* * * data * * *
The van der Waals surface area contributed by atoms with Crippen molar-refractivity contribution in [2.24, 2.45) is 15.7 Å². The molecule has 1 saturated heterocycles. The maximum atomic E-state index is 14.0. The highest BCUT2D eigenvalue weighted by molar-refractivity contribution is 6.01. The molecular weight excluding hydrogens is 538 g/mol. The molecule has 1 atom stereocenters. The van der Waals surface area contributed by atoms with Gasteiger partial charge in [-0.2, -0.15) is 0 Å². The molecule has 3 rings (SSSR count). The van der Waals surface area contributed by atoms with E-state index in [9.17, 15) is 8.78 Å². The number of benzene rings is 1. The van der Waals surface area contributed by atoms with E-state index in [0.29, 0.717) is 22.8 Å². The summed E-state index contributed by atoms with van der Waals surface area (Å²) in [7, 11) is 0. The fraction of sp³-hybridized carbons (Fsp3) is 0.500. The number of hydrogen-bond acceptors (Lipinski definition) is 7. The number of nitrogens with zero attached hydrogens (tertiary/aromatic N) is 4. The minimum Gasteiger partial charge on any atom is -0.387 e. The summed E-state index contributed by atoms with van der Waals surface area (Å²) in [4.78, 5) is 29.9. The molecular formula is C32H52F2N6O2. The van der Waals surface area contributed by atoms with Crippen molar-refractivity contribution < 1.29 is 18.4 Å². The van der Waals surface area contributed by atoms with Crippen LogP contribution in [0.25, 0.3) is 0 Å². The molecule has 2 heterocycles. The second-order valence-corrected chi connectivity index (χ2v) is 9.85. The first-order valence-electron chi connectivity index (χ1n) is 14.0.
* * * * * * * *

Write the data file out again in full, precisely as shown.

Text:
The van der Waals surface area contributed by atoms with Crippen molar-refractivity contribution in [2.24, 2.45) is 15.7 Å². The molecule has 1 saturated heterocycles. The maximum atomic E-state index is 14.0. The highest BCUT2D eigenvalue weighted by molar-refractivity contribution is 6.01. The molecular weight excluding hydrogens is 538 g/mol. The molecule has 1 atom stereocenters. The van der Waals surface area contributed by atoms with Gasteiger partial charge in [-0.2, -0.15) is 0 Å². The molecule has 3 rings (SSSR count). The van der Waals surface area contributed by atoms with E-state index in [9.17, 15) is 8.78 Å². The number of benzene rings is 1. The van der Waals surface area contributed by atoms with E-state index in [0.29, 0.717) is 22.8 Å². The summed E-state index contributed by atoms with van der Waals surface area (Å²) in [7, 11) is 0. The fraction of sp³-hybridized carbons (Fsp3) is 0.500. The number of hydrogen-bond acceptors (Lipinski definition) is 7. The number of nitrogens with zero attached hydrogens (tertiary/aromatic N) is 4. The minimum Gasteiger partial charge on any atom is -0.387 e. The summed E-state index contributed by atoms with van der Waals surface area (Å²) in [4.78, 5) is 29.9. The molecular formula is C32H52F2N6O2. The van der Waals surface area contributed by atoms with Crippen molar-refractivity contribution < 1.29 is 18.4 Å². The van der Waals surface area contributed by atoms with Crippen LogP contribution in [0.25, 0.3) is 0 Å². The molecule has 2 heterocycles. The second-order valence-corrected chi connectivity index (χ2v) is 9.85. The first-order valence-electron chi connectivity index (χ1n) is 14.0.